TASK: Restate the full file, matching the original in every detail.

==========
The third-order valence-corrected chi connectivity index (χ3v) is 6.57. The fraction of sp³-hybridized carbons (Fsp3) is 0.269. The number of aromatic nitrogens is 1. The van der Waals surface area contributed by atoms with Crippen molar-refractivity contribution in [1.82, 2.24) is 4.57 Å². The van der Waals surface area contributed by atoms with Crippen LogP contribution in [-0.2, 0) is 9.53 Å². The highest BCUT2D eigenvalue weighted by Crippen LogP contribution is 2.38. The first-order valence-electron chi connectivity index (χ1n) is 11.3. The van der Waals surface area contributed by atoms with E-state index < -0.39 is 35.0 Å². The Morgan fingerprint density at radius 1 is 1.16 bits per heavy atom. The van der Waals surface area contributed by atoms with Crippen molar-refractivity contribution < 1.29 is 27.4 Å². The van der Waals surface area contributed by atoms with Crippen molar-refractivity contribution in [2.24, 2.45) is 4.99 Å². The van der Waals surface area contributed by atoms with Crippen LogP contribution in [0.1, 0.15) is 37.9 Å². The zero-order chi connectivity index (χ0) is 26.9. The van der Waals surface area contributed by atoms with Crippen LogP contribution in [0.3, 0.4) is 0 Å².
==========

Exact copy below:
The third-order valence-corrected chi connectivity index (χ3v) is 6.57. The fraction of sp³-hybridized carbons (Fsp3) is 0.269. The number of aromatic nitrogens is 1. The van der Waals surface area contributed by atoms with Crippen molar-refractivity contribution in [1.82, 2.24) is 4.57 Å². The van der Waals surface area contributed by atoms with Crippen LogP contribution in [-0.2, 0) is 9.53 Å². The highest BCUT2D eigenvalue weighted by Crippen LogP contribution is 2.38. The first-order valence-electron chi connectivity index (χ1n) is 11.3. The van der Waals surface area contributed by atoms with E-state index < -0.39 is 35.0 Å². The Morgan fingerprint density at radius 1 is 1.16 bits per heavy atom. The van der Waals surface area contributed by atoms with Crippen molar-refractivity contribution < 1.29 is 27.4 Å². The van der Waals surface area contributed by atoms with Crippen molar-refractivity contribution in [2.24, 2.45) is 4.99 Å². The van der Waals surface area contributed by atoms with Crippen LogP contribution in [0.1, 0.15) is 37.9 Å². The zero-order chi connectivity index (χ0) is 26.9. The van der Waals surface area contributed by atoms with Crippen LogP contribution in [0.3, 0.4) is 0 Å².